Giving dementia the shove with purpose

when John’s mum came to live with us last year, she was an elderly lady who was becoming frail, forgetful and lonely. She most of her day watching television alone or meeting the occasional neighbour for an organ recital (it’s what we call it when people get together and moan bout their organs and ill health) and had no sense of purpose. She felt like she’d lived the most important part of her life and was now getting ready to die.

We’ve been in Wales with her since December 2014 and from the first month here, I started to suggest ways she could get out a bit, including doing some volunteering at the local Red Cross shop in Llandovery. After a little gentle persuasion, she went to explore it in February. And we haven’t looked back.

she’s a new person. She’s gone from someone who saw the negative in everything, someone who always moaned about her day, to a woman with a smile constantly on her face and a positive story to share about the day she’s had.  She works there every day except Sunday and even went to work on the last bank holiday. And every day she comes home with a sense of achievement and purpose. People are popping in to the shop just to see her and have a chat, she’s part of a team and a community.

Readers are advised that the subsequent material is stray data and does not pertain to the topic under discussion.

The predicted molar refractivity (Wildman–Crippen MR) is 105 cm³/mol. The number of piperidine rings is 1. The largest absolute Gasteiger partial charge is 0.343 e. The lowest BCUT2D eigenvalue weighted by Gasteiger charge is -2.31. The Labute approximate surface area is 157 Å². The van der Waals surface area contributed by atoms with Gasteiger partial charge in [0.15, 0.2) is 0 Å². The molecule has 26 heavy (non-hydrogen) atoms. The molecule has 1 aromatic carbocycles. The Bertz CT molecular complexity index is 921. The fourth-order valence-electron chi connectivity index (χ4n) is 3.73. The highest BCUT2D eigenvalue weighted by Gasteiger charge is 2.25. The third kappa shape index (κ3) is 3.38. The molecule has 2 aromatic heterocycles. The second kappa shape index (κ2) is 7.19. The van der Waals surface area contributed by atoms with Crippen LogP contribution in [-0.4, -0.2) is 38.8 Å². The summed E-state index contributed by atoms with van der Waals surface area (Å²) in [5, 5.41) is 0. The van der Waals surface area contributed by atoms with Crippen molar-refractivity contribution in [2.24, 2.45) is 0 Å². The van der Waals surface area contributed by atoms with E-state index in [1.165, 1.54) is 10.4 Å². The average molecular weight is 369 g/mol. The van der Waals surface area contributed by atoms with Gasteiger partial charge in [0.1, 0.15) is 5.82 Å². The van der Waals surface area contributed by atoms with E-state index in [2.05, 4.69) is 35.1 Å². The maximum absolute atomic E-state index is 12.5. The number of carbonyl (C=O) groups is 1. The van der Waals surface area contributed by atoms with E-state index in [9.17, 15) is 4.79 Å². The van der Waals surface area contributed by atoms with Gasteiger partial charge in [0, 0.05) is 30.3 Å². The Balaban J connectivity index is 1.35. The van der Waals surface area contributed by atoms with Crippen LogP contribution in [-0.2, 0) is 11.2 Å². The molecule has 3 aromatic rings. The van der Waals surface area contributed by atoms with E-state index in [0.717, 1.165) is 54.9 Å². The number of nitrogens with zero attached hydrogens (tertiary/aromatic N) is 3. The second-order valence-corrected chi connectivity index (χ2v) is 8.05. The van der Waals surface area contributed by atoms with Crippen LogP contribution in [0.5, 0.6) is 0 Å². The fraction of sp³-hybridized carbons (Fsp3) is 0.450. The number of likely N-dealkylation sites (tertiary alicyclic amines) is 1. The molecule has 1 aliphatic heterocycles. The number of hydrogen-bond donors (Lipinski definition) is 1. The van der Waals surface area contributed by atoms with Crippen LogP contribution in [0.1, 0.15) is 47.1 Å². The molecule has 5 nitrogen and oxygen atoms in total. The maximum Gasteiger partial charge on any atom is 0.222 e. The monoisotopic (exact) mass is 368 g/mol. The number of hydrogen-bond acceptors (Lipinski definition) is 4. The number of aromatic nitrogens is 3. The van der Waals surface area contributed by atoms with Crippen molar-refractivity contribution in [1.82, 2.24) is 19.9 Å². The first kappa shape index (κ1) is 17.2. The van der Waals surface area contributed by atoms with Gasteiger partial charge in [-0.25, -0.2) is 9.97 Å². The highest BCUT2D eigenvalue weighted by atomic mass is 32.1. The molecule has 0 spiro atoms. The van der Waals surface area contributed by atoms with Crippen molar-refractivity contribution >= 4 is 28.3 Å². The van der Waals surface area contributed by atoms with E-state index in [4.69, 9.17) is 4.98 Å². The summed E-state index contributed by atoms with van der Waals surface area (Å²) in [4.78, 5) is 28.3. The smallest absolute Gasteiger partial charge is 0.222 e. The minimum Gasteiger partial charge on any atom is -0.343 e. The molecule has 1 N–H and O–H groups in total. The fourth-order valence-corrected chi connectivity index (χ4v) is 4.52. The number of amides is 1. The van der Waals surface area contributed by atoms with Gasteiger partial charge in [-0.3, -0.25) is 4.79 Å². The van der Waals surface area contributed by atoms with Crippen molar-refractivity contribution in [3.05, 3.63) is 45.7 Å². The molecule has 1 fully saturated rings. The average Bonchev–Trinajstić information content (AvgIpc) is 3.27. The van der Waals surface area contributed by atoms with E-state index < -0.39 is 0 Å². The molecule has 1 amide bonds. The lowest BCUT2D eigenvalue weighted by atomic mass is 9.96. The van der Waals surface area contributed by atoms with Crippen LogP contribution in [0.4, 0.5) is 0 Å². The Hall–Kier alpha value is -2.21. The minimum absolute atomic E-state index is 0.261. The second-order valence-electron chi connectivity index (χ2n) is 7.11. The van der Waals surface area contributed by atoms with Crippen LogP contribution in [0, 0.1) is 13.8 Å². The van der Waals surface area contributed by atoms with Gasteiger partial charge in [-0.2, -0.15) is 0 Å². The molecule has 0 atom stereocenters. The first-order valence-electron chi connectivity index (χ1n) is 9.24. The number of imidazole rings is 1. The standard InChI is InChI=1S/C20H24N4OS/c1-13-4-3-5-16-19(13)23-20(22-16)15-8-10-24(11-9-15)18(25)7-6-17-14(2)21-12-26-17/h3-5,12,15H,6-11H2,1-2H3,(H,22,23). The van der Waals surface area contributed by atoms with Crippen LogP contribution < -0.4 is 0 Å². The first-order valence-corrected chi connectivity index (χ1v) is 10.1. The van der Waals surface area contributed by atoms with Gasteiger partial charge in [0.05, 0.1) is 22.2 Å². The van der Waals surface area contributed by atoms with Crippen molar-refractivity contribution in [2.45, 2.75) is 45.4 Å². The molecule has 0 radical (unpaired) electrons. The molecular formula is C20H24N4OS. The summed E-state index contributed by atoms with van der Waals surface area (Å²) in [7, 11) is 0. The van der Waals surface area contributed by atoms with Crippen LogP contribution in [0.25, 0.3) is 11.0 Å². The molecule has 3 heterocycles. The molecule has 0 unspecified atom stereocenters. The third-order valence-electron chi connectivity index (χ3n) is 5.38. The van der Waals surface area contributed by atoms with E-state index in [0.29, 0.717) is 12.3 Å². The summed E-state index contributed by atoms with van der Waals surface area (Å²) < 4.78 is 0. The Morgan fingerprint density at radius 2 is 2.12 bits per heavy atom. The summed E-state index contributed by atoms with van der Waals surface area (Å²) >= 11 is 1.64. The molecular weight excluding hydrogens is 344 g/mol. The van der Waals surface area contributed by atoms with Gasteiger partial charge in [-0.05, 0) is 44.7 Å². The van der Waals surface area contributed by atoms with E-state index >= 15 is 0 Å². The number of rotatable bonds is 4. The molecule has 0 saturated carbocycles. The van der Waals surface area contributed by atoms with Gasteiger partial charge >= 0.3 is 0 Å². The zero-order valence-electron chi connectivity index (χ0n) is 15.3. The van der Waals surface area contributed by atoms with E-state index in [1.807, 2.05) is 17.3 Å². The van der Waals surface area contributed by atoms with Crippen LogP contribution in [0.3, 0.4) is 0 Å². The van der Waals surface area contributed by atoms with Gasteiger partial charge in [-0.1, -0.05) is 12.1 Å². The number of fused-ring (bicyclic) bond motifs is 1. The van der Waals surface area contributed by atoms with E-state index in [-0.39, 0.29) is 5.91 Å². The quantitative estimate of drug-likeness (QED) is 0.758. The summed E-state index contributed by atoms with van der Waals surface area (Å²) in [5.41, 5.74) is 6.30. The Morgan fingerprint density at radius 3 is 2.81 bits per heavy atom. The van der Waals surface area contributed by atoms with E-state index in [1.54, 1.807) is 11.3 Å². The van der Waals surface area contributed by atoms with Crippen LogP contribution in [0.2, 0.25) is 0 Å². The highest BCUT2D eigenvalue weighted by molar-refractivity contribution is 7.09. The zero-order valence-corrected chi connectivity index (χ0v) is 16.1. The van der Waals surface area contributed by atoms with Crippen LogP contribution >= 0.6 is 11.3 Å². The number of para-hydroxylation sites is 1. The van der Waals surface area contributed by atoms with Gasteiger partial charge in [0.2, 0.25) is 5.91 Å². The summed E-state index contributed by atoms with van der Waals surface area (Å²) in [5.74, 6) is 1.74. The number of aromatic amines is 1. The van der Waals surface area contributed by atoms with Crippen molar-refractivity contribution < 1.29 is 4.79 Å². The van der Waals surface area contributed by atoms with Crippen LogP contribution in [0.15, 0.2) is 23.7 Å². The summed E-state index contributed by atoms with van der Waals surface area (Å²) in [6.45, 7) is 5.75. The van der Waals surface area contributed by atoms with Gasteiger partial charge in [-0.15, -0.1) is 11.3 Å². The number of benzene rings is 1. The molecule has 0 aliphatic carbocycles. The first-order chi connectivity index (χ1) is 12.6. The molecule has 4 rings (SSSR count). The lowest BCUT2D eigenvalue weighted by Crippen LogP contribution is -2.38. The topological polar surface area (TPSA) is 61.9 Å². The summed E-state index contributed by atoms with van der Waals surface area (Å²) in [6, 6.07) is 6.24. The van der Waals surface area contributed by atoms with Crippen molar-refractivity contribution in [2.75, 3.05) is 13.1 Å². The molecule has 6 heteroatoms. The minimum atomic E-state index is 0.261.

I’d love politicians to see the kind of impact this can have in a very short time for elderly people. Elma had worked all her life, often in multiple jobs at a time to keep their head above water and then, aged 65, she stopped; not gradually, just stopped over night. The job title that had defined her for so much of her adult life had gone. Who was she meant to be now? When she lost her husband, John’s dad Alf, this sense of total lack of importance became overwhelming.

yet now, she is making a contribution to a charity and the people of a community, she’s watching less television (positive mentally and  economically as it means heating and electricity are turned off all day) And it’s costing the Government nothing, indeed I’d suggest it’s saving them money as she’s healthier and happier and thus less likely to need assistance.

It wasn’t an easy decision to live with mum-in-law, but I’m proud of us for taking the choice and making such a difference to Elma. She’s 78 years young this month and looking younger every day!

dinah x

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